VOICES, VIEWPOINTS, AND THE WRITING OF THE FOX WOMAN

Interview with Kij Johnson
by Philip Martin
2001

ON VOICES & VIEWPOINTS
Martin: I wanted to ask you about your novel, The Fox Woman, and especially about writing in multiple voices, and viewpoints. How did you go about that?

Johnson:
First, I had written a short story told in just one viewpoint, the fox girl’s, Kitsune’s. That was fairly easy, because she was a very simple, genuine, straight-forward, ingenuous person.

When I decided to expand it into a novel, I became very interested in what this story was like for everybody else. Because in some ways, Kitsune is a little juggernaut. She knows what she wants, she’s going to get it, and she doesn’t care who’s hurt in the process. The only person she truly knows is herself. So, like everybody else, she seeks to avoid pain and maximize happiness. Even if that hurts other people.

Now the other two characters, the two people – Shikujo the wife and Yoshifuji, her husband – were so much more complex. Because life isn’t that simple for humans. They compromise all the time. They want happiness desperately. But often they are unwilling to make sacrifices either of themselves or of other people, to achieve that happiness. Often, one of the things you have to sacrifice is your cherished illusions about yourself. “I’m this sort of a person.” You believe that; you never question it. And you never understand why you’re not happy.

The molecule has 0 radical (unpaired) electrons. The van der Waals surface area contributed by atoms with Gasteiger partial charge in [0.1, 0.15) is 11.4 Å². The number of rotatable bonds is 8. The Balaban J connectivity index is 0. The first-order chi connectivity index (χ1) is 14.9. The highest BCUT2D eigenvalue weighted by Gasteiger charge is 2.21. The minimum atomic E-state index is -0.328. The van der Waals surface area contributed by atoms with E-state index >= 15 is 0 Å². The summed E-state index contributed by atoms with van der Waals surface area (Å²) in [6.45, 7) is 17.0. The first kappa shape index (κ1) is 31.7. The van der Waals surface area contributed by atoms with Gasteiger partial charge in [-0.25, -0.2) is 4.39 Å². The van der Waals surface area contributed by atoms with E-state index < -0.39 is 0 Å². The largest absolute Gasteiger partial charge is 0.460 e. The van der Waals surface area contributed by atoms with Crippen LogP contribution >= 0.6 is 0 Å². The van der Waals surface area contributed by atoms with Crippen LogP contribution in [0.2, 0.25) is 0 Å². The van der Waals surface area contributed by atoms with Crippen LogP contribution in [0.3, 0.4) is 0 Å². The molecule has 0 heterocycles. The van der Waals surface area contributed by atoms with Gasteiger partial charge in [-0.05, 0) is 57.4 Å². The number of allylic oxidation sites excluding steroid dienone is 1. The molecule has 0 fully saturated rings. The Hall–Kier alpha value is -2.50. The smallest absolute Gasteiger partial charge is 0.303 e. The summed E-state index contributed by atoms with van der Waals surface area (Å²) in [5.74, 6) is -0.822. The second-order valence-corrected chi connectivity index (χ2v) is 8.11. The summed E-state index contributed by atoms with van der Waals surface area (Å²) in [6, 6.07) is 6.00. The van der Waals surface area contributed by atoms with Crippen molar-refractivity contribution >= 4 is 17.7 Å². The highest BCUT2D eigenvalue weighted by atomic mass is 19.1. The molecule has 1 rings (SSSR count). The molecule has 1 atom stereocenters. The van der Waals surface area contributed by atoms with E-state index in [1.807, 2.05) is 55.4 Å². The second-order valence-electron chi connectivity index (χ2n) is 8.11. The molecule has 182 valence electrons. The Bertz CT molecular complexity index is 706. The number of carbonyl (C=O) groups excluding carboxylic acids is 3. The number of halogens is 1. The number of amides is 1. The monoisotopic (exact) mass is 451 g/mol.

When I was thinking out the novel, I would write long sequences from each of their points of view, much of which didn’t make it into the book. I would sit down to say – okay, who is Shikujo? If I’m the woman, Shikujo, what am I feeling? Okay, I’m mad, but I can’t admit it.  I’m hurt, but I can’t admit it. I want desperately to be good. I want to be a good wife because that’s how I identify myself. If I’m not a good wife, then I don’t know what I am.

Or, if I’m Yoshifuji, why am I here, what am I feeling? I’m restless, I’m lonely within my marriage. How can that be? There’s must be something wrong with the marriage; it’s not necessarily something wrong with me. Because he hasn’t given up any of his cherished illusions yet.

So I wrote these long pieces which were much like if you were to take them to therapy and say, “Tell me about yourself.” And then for an hour, they would just talk. They rambled all over. They were disjointed. They were ungrammatical.

But in the course of doing that, because I was writing about what really mattered to them, I tended to find a voice. How they spoke about it. What they tried to conceal. It was as if they were in therapy – because they did try to conceal things.  Everybody tries to conceal things all the time. So therapy, or with very trusted friends, are often the only times that people are willing to get past these places where they’re hiding things.